Across California, people who’ve been through a mental health crisis and come out the other side are using their experiences to help others in that situation - but often without rigorous training. A bill moving through the legislature could make what’s called “peer support” a lot more official, as Capital Public Radio’s Sammy Caiola explains.
When Eric Bailey was leaving the hospital in 2013 after an episode related to his bipolar disorder, he didn’t know what came next. He’d lost his job, his apartment … and hope.
Then a stranger approached.
“I was sitting right next to the medication window on one of those little plastic chairs- and he came up to me asked me if I had a plan for when I got out of the hospital.”
He didn’t. But this guy - who later identified himself as a peer support worker - said he’d been in that ward before, and together they figured out the next steps. Now, Bailey’s leading support groups for the National Alliance on Mental Illness.
A new bill could create a certification for these workers, which would make their services billable through Medicaid. Right now, counties cover the brunt of peer support programs.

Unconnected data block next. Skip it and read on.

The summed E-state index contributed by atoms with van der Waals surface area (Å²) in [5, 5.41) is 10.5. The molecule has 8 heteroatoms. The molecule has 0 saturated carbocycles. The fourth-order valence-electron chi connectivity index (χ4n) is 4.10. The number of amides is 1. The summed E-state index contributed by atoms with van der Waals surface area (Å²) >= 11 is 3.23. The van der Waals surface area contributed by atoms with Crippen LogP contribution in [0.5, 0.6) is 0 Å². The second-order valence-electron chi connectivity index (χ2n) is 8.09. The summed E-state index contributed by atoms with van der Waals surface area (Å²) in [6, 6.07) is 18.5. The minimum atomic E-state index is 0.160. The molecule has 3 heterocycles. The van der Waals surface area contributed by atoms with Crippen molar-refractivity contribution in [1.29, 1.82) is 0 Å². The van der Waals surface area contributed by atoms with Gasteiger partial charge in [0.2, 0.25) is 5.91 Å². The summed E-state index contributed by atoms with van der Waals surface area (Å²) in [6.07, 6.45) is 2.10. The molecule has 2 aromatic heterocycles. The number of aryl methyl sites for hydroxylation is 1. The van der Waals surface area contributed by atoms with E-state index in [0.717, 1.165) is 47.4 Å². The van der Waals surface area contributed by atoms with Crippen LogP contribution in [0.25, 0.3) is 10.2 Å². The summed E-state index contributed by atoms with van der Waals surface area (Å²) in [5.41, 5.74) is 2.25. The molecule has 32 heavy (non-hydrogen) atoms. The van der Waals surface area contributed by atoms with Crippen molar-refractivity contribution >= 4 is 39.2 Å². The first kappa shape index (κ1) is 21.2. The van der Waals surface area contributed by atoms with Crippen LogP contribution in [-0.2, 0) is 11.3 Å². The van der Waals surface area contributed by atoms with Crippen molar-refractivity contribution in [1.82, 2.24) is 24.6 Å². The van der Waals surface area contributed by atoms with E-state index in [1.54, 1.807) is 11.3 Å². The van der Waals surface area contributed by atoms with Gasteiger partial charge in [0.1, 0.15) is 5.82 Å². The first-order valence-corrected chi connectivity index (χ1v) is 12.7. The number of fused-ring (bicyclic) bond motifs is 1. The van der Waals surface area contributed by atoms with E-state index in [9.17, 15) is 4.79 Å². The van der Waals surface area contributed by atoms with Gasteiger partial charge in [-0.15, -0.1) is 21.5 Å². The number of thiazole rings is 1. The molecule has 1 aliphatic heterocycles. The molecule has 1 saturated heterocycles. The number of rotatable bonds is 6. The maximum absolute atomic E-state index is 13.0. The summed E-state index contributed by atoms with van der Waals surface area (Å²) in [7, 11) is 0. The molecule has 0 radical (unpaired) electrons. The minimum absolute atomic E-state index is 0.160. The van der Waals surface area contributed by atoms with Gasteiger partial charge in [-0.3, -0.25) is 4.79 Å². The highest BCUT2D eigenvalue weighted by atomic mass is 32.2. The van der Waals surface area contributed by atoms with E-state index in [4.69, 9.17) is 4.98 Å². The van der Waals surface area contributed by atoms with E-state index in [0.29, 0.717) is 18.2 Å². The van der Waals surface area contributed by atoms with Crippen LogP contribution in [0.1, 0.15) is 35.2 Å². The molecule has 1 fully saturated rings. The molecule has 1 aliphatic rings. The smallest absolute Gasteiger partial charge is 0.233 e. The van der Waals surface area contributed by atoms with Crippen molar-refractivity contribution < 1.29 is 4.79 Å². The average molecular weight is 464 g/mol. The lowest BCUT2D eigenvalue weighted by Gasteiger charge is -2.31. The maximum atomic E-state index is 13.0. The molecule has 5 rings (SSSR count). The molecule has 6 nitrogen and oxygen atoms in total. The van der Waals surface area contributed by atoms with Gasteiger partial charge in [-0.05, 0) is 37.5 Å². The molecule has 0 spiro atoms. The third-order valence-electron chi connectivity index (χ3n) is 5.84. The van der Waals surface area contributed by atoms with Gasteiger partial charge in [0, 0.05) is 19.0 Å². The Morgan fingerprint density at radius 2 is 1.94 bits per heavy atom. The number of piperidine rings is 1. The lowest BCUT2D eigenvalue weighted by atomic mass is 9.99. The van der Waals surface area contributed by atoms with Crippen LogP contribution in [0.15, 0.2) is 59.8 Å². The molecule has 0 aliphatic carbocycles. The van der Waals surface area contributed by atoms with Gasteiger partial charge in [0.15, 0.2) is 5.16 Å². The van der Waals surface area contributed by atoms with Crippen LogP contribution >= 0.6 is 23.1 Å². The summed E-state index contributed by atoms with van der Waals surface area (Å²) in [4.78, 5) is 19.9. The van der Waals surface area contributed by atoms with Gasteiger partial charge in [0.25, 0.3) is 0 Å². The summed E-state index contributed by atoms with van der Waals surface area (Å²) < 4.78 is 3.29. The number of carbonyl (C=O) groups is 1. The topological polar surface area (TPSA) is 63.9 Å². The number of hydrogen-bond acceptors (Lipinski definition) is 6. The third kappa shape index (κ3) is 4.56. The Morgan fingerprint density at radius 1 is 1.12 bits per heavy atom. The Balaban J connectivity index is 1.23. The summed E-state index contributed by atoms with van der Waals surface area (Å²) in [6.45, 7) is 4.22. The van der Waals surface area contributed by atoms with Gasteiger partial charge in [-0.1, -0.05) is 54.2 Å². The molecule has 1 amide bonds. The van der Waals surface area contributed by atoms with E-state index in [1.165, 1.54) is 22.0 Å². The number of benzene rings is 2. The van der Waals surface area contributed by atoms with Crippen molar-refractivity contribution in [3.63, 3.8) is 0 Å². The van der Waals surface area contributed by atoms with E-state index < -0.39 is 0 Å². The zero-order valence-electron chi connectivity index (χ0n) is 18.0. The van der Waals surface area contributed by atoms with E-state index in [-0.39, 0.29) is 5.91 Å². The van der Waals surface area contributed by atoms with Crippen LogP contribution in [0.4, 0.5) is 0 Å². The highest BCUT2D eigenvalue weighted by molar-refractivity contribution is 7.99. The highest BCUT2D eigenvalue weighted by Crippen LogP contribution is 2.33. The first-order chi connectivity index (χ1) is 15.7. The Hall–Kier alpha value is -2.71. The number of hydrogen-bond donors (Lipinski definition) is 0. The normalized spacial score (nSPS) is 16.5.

Peers can’t make a diagnosis or provide counseling, but they can steer people into treatment — and keep them there — by being a shoulder to lean on. Advocates say they could be part of solving the state’s mental health provider shortage.
Bailey says that sometimes, it’s just easier to talk to someone who isn’t a doctor
“I felt like I couldn’t convey my status, my symptoms, my feelings effectively to somebody who hadn’t been in a position to experience those acute moments of distress … I couldn’t help them realize what it was like to me.”
Former governor Jerry Brown vetoed an identical bill last year, stating that peers are already doing this work and it would cost too much to certify them. The new bill just passed the Senate Health Committee.